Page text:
Legault A.,University of Tasmania | Legault A.,Polish Academy of Sciences | Theuerkauf J.,Polish Academy of Sciences | Chartendrault V.,Institute Agronomique neo Caledonien IAC CIRAD | And 6 more authors.
Biological Conservation | Year: 2013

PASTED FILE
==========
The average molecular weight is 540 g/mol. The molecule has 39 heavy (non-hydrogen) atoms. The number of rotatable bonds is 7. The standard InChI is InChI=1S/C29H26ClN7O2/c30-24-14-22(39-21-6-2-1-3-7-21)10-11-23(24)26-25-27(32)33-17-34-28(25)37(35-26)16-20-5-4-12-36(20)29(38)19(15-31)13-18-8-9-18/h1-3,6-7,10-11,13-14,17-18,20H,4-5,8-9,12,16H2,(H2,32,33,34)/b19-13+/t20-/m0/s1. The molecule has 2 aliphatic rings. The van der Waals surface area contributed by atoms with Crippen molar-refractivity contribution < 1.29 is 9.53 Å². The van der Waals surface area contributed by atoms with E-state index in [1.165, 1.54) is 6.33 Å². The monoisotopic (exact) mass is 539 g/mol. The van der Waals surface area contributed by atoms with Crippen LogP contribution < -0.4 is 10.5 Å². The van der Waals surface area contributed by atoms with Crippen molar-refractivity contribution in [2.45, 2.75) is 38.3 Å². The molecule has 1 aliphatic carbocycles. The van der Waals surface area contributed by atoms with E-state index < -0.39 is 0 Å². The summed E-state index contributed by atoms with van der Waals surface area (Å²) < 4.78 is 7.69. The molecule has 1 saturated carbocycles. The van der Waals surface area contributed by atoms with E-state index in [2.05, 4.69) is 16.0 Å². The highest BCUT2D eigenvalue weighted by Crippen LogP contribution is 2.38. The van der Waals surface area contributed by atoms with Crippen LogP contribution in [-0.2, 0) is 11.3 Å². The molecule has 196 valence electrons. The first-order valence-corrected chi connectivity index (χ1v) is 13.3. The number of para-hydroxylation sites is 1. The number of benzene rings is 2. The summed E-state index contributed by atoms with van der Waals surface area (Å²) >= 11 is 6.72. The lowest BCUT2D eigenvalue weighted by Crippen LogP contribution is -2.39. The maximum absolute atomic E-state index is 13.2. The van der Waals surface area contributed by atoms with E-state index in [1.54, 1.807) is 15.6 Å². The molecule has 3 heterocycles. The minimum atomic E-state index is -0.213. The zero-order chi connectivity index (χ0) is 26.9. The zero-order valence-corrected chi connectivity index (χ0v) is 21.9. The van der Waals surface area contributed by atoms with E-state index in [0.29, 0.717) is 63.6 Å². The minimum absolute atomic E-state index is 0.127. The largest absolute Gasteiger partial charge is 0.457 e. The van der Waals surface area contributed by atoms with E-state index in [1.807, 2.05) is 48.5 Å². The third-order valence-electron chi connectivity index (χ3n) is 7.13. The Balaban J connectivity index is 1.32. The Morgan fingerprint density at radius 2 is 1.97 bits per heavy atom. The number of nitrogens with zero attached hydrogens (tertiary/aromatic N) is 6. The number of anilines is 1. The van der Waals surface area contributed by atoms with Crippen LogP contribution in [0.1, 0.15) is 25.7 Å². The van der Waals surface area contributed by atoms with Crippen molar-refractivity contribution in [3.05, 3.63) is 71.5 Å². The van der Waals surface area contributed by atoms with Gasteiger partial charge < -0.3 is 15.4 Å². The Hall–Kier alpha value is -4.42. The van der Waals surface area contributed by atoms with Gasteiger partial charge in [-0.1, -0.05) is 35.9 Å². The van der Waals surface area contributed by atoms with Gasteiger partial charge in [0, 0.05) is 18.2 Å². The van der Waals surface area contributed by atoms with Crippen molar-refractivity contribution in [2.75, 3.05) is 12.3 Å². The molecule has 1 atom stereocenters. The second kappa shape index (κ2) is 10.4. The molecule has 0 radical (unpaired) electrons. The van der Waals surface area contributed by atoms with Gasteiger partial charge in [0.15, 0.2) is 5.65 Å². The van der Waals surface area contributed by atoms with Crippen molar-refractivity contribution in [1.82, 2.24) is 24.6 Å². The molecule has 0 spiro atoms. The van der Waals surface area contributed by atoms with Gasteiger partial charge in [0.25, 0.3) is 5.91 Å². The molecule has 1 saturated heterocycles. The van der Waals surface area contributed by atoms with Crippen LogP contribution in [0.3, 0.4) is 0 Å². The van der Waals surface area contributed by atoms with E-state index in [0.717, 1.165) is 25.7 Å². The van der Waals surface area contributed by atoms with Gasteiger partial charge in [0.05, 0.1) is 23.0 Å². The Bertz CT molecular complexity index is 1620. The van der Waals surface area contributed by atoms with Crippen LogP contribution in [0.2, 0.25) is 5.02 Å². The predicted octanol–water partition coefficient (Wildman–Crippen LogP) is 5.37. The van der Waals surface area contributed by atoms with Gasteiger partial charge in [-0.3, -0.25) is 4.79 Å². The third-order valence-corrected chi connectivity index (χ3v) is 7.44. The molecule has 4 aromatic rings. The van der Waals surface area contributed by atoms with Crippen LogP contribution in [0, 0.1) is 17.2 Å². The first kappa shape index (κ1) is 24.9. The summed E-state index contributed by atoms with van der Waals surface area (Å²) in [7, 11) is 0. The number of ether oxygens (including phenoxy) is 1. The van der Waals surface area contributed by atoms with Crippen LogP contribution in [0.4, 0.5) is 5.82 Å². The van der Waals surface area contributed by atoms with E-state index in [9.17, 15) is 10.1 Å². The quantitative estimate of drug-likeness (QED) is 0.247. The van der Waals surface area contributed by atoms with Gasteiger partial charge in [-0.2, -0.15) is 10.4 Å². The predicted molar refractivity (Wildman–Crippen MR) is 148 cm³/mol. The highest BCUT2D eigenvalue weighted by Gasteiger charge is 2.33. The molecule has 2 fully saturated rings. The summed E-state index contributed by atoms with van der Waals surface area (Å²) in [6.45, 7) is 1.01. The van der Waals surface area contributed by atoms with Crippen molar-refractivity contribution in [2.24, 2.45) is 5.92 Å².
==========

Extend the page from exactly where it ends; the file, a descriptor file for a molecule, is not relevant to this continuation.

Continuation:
Knowing the distribution and abundance of species is critical for conservation, yet field surveys are often limited in their spatial extent. In this study, we use ecological niche models to infer the current and future distribution of New Caledonian Parakeets (Cyanoramphus saisseti), Horned Parakeets (Eunymphicus cornutus), and Ouvéa Parakeets (Eunymphicus uvaeensis) in New Caledonia. In addition, we present a new method of assessing the population size of each species based on the relationship between local abundance and modelled habitat suitability. According to our estimates, there are 5708 (5048-6174) New Caledonian Parakeets on the main island of New Caledonia, distributed over an area of 2783km2, of which 1939km2 is forested. We estimate there to be 8690 (7934-9445) Horned Parakeets, and their distribution extends over 3482km2, including 2162km2 of forest. In comparison, the Ouvéa Parakeet has a very restricted range of 34km2 (most of which is forested), and a population estimated at 1730 (963-3203) individuals. Projections involving simulated climate change suggest that populations of New Caledonian Parakeets and Horned Parakeets may recede into areas at higher altitudes in the future, primarily along the central mountain chain of the mainland. It is difficult to predict how the Ouvéa Parakeet will respond to the climatic changes forecast for Ouvéa, as the species is expected to face climatic conditions in the future that are different from any of those currently experienced on the island. Our research demonstrates that the current reserve system in New Caledonia is unlikely to provide sufficient protection for parakeets. Hence, we believe that existing Important Bird Areas (IBAs) should be evaluated for their current and future potential as reserves. © 2013 Elsevier Ltd.